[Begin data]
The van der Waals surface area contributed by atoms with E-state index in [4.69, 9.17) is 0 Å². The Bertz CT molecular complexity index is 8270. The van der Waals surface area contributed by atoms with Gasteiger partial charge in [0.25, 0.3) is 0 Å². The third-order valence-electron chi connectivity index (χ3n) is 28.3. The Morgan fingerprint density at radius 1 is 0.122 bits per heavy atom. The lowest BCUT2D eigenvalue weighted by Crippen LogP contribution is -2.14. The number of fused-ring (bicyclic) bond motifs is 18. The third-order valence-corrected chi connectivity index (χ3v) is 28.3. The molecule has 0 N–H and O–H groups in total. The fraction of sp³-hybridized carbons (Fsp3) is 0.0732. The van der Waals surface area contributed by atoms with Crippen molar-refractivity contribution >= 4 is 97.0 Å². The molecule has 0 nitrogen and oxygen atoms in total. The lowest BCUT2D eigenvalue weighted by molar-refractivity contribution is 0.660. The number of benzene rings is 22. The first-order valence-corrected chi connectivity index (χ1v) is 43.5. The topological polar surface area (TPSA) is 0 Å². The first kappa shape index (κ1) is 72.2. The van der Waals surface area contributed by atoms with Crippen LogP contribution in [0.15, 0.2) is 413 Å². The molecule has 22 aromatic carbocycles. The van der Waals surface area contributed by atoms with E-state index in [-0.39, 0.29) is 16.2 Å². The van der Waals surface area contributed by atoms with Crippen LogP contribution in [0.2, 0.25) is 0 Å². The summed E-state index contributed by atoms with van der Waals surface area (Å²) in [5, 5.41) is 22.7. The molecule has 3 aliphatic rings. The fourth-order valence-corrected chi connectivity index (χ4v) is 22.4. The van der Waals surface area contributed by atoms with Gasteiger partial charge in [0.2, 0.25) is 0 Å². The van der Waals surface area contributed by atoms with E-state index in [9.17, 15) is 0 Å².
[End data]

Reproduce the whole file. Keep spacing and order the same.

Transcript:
The van der Waals surface area contributed by atoms with E-state index in [4.69, 9.17) is 0 Å². The Bertz CT molecular complexity index is 8270. The van der Waals surface area contributed by atoms with Gasteiger partial charge in [0.25, 0.3) is 0 Å². The third-order valence-electron chi connectivity index (χ3n) is 28.3. The Morgan fingerprint density at radius 1 is 0.122 bits per heavy atom. The lowest BCUT2D eigenvalue weighted by Crippen LogP contribution is -2.14. The number of fused-ring (bicyclic) bond motifs is 18. The third-order valence-corrected chi connectivity index (χ3v) is 28.3. The molecule has 0 N–H and O–H groups in total. The fraction of sp³-hybridized carbons (Fsp3) is 0.0732. The van der Waals surface area contributed by atoms with Crippen molar-refractivity contribution >= 4 is 97.0 Å². The molecule has 0 nitrogen and oxygen atoms in total. The lowest BCUT2D eigenvalue weighted by molar-refractivity contribution is 0.660. The number of benzene rings is 22. The first-order valence-corrected chi connectivity index (χ1v) is 43.5. The topological polar surface area (TPSA) is 0 Å². The first kappa shape index (κ1) is 72.2. The van der Waals surface area contributed by atoms with Crippen LogP contribution in [0.15, 0.2) is 413 Å². The molecule has 22 aromatic carbocycles. The van der Waals surface area contributed by atoms with E-state index in [-0.39, 0.29) is 16.2 Å². The van der Waals surface area contributed by atoms with Crippen LogP contribution in [0.2, 0.25) is 0 Å². The summed E-state index contributed by atoms with van der Waals surface area (Å²) in [5, 5.41) is 22.7. The molecule has 3 aliphatic rings. The fourth-order valence-corrected chi connectivity index (χ4v) is 22.4. The van der Waals surface area contributed by atoms with Gasteiger partial charge in [0.2, 0.25) is 0 Å². The van der Waals surface area contributed by atoms with E-state index in [9.17, 15) is 0 Å².